December 2015 Visa Bulletin and Future Cutoff Date Predictions

The Department of State has released the Visa Bulletin for December 2015. The table below is a quick overview of the “Final Action (Approval)” cut-off dates and movement from the previous month, for the backlogged employment-based preferences. For all other categories, including family sponsored, please visit our Visa Bulletin Toolbox for more information.

Chargeability Preference Cut-off Date (Y-M-D) Movement (Days)
China Second (EB2) 2012-02-01 0
India Second (EB2) 2007-6-1 304
ROW Third (EB3) 2015-9-1 17
China Third (EB3) 2012-4-15 105
India Third (EB3) 2004-4-22 21
Mexico Third (EB3) 2015-9-1 17
Philippines Third (EB3) 2007-8-1 47

The Department of State also published their predictions on monthly cutoff date movement for the next few months. These represent the Visa Office’s estimates on new cut-off dates for the next few visa bulletins. Of course visa demand and other factors may change, and the actual visa bulletins may differ from the following predictions, but they’ve been fairly accurate in the past.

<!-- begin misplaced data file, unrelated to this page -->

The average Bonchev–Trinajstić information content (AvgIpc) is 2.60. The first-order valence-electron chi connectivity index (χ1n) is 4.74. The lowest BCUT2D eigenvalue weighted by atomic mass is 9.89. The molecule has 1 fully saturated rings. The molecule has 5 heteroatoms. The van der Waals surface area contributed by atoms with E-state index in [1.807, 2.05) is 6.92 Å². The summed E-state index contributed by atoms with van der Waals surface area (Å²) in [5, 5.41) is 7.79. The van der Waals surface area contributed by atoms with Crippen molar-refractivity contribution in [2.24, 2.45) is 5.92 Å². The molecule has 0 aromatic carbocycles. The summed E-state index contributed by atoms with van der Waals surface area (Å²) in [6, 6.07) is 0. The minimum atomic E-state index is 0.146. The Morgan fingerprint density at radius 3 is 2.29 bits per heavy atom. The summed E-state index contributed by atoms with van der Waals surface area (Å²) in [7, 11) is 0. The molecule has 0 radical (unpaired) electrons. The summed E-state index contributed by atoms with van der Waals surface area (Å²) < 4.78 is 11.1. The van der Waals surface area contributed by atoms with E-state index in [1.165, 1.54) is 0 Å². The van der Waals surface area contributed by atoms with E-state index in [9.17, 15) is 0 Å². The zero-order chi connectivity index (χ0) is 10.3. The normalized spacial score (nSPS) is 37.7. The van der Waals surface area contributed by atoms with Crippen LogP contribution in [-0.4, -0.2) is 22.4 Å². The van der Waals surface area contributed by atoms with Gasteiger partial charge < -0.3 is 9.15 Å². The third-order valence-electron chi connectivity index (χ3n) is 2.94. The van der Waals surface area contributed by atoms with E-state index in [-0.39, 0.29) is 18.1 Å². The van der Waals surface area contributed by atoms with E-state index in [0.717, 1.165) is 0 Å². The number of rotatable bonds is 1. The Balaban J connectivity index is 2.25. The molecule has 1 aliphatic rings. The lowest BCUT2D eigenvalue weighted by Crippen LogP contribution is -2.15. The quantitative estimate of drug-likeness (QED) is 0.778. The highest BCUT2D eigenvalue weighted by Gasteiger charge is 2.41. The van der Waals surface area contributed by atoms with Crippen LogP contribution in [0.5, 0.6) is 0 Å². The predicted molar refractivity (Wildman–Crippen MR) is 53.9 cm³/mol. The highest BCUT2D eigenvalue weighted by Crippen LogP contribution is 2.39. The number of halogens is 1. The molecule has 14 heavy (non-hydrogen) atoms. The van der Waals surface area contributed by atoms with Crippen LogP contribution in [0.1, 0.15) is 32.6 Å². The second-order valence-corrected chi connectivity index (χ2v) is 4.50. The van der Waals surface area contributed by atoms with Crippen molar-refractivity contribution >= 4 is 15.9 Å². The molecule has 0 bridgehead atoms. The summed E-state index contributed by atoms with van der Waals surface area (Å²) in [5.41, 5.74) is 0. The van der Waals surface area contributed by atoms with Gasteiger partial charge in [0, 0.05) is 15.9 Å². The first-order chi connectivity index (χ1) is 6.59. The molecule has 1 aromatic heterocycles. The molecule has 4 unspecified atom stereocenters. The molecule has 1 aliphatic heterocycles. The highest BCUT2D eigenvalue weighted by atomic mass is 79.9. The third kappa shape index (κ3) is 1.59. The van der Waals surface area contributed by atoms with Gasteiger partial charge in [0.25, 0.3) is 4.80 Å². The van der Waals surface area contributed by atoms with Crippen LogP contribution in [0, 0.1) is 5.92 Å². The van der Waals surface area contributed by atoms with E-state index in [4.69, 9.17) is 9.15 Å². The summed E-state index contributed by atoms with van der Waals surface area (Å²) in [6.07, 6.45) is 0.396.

The predictions painted a bleak picture for China EB-2: virtually no forward movement for the next few months. So China-EB2 will likely have a cutoff date around February, 2012 for three or four months. China EB-3, on the other hand, is predicted to advance rapidly for a few months. The forward movement may stop or even retrogress beginning April, 2016.

DOS also predicted that India EB-2 will advance up to eight weeks monthly for the next few months. India EB3 is also going to move forward, albeit at a slower pace of up to three weeks monthly.

  • EB1: Current
  • EB2:
    • Worldwide: Current